I went to the cleaners the other day and as I pulled out my last item of clothing I saw a crumpled claim ticket in the bottom of the tote bag. I used to put my cleaners tickets on the refrigerator so I’d remember them, so of course I didn’t. My refrigerator is a jumbled graveyard of baby pictures of grown people, save the date wedding invitations for divorced couples, calendars from the turn of the century, and business cards for defunct companies. I know. My refrigerator really needs to get its shit together. So I decided to put my cleaners ticket in the bottom of the bag of clothes to be taken out. Makes sense right? A good plan predicated on going to the cleaners on a fairly regular basis... Read the Post
Archive for the 'NYC' Category
In Dunkin Donuts there was a Young Woman sitting at the table next to me. She was talking on her cell phone and upset because another girl had deliberately shoved her out-of-the-way to get on the bus. And in an I-can’t-take-it-anymore moment she shoved the girl back and they got into a fight. Tearfully she said, “This happens all the time. I don’t want to fight. This is not who I am. I’m sorry. This doesn’t happen when I’m with you. I feel safer with you.”
The first straight play (non-musical) I did in college was Arthur Miller’s A View from the Bridge. That was the semester I was supposed to be taking a break from theater to focus on my studies. I only went to the audition to help out as a reader. And because I had nothing to lose I gave it my all and I got cast in lead. And so it was a wonderful surprise when my then director and former professor recently invited me to see a matinée performance of the new Broadway production of the show at The Lyceum Theater.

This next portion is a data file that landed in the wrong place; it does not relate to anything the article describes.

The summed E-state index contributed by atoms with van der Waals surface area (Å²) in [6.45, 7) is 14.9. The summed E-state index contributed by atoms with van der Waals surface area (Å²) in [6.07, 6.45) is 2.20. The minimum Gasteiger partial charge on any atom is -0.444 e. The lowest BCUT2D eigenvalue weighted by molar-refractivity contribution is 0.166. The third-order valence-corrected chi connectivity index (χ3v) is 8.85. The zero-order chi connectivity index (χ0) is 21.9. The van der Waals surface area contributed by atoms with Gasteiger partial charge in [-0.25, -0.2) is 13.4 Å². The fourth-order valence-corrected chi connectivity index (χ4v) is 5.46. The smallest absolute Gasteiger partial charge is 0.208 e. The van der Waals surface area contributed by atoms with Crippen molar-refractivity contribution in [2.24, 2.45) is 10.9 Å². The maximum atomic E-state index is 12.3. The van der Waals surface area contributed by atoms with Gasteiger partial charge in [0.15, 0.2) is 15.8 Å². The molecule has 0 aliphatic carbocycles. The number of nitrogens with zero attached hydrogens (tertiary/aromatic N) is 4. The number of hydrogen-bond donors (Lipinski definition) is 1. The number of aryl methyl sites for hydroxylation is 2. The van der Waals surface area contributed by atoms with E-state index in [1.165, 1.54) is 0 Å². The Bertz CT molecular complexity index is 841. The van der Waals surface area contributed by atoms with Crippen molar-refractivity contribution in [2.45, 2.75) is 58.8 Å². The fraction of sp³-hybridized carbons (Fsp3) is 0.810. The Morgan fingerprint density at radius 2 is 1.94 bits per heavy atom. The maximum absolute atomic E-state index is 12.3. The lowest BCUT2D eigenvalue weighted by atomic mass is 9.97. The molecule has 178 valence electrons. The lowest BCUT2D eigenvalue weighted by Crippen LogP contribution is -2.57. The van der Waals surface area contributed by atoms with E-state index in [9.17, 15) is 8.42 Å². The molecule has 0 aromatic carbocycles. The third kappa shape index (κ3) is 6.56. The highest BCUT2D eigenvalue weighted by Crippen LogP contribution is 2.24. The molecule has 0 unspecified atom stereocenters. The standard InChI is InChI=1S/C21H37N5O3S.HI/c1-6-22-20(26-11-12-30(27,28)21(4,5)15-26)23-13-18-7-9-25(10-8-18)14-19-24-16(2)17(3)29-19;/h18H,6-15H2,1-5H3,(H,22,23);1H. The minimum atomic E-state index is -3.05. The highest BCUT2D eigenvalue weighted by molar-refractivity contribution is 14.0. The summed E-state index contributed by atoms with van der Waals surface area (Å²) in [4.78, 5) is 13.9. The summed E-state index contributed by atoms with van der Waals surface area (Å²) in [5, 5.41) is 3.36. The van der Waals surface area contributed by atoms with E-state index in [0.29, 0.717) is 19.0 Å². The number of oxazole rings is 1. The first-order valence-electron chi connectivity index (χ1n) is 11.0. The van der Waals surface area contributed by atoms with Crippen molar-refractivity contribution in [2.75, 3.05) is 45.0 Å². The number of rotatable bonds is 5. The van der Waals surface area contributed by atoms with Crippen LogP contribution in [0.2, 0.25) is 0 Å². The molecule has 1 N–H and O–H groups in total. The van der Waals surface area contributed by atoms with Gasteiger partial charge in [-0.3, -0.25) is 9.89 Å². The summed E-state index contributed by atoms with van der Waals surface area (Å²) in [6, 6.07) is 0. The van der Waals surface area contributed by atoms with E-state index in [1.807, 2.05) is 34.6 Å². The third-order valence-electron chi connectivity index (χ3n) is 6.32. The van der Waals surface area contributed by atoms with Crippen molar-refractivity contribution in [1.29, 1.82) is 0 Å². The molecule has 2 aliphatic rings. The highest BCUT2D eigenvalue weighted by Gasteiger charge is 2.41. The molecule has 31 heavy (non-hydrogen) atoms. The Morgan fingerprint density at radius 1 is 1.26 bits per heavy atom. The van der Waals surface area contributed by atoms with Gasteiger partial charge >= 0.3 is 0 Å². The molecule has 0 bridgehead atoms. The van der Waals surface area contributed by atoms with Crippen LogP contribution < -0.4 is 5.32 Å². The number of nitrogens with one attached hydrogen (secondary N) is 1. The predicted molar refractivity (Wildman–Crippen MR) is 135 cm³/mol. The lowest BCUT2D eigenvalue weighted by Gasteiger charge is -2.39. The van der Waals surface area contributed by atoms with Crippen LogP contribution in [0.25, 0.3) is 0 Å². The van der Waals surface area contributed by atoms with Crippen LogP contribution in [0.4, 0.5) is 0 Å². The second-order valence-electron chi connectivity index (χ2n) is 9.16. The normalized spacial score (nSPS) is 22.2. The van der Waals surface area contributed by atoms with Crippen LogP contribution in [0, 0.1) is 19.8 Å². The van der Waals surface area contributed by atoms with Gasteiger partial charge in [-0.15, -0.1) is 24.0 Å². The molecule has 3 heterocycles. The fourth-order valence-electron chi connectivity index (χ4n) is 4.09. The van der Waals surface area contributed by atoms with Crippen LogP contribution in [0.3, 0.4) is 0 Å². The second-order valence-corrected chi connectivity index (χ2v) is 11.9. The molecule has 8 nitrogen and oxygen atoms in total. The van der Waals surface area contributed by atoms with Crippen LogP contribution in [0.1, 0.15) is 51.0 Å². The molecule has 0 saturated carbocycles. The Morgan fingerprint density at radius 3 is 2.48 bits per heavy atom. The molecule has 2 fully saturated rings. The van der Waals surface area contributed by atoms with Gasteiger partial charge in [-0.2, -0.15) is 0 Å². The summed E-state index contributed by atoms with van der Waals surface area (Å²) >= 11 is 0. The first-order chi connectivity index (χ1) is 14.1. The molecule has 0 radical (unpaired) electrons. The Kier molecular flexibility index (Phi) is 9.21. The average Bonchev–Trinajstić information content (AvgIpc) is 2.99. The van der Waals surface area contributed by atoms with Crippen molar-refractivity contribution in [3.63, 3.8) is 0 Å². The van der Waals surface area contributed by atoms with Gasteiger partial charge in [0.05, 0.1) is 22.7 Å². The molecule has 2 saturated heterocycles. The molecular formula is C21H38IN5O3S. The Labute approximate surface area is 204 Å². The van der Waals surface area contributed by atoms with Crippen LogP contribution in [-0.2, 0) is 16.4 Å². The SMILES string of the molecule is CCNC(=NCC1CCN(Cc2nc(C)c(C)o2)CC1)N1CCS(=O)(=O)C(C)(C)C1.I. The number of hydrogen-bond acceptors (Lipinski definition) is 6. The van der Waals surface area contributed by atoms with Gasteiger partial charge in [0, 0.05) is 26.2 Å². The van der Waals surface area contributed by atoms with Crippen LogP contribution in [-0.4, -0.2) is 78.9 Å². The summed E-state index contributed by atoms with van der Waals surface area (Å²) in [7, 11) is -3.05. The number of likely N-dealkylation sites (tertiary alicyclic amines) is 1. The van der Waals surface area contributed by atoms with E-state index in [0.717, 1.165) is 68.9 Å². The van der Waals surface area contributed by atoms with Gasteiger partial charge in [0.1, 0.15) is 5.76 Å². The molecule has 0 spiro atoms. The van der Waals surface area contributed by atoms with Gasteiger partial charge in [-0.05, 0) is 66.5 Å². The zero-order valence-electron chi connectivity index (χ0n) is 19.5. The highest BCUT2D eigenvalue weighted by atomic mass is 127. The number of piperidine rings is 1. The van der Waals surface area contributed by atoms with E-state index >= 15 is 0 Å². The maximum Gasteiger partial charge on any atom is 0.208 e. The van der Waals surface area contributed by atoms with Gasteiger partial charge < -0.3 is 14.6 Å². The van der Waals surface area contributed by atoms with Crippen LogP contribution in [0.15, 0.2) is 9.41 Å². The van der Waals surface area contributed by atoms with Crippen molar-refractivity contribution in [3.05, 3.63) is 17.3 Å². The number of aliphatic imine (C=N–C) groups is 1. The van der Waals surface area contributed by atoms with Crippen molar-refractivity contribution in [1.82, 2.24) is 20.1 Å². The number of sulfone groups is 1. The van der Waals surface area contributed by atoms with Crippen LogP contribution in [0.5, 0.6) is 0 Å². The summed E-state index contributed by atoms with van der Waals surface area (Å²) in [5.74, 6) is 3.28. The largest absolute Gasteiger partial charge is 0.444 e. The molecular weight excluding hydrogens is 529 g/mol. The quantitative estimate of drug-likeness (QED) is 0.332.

New Yorkers are not rude people. It’s just that we can get through the day without a lot of extraneous chitchat. We can communicate with each other with a quick chin lift, a head nod, and if need be, a series of simple yet eloquent hand gestures. When I first began travelling outside the City, I was baffled by the strangers who spoke to me for what seemed like no reason. ‘Good morning?’ What the hell is that supposed to mean? Is this a set up? What kind of scam are you running here? ...
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“Baby Girl.” That’s what James Evans, the father on Good Times, called his daughter, Thelma. Years later it’s also how Bernie Mac referred to his youngest niece on his self-titled TV show. Baby Girl is a familial term of endearment within the African-American community. In my family I’ve had many pet names including – but not limited to – Boo, Slow Poke, Madam, and She Who Must Be Obeyed 2.0. READ THE BLOG
One day when I was waiting for the subway, a young woman with an expensive camera introduced herself as a Columbia University graduate student in its photojournalism program and asked permission to take my picture. If it was a scam – and I always think everything’s a scam – it sounded like a good one so I said, yes. When my train came and we were about to part ways I gave her my business card hoping she’d send me one of the pictures but equally sure I’d never hear from her again. But she emailed me that night and asked if I would be the subject of her day-in-the-life class project. Again, I said, yes. READ THE BLOG
I am a Native New Yorker. That’s not a typo. It should to be capitalized. It’s not pride in an accident of birth but it’s staying here long after many friends and family members have pulled up stakes and moved to more hospitable climes. I survived 9/11, the mortgage meltdown, and a nanny mayor who would be king. I survived a house fire, Hurricane Sandy, and the Polar Vortex. But New York City’s 25 miles per hour speed limit has got me thinking about packing my bags...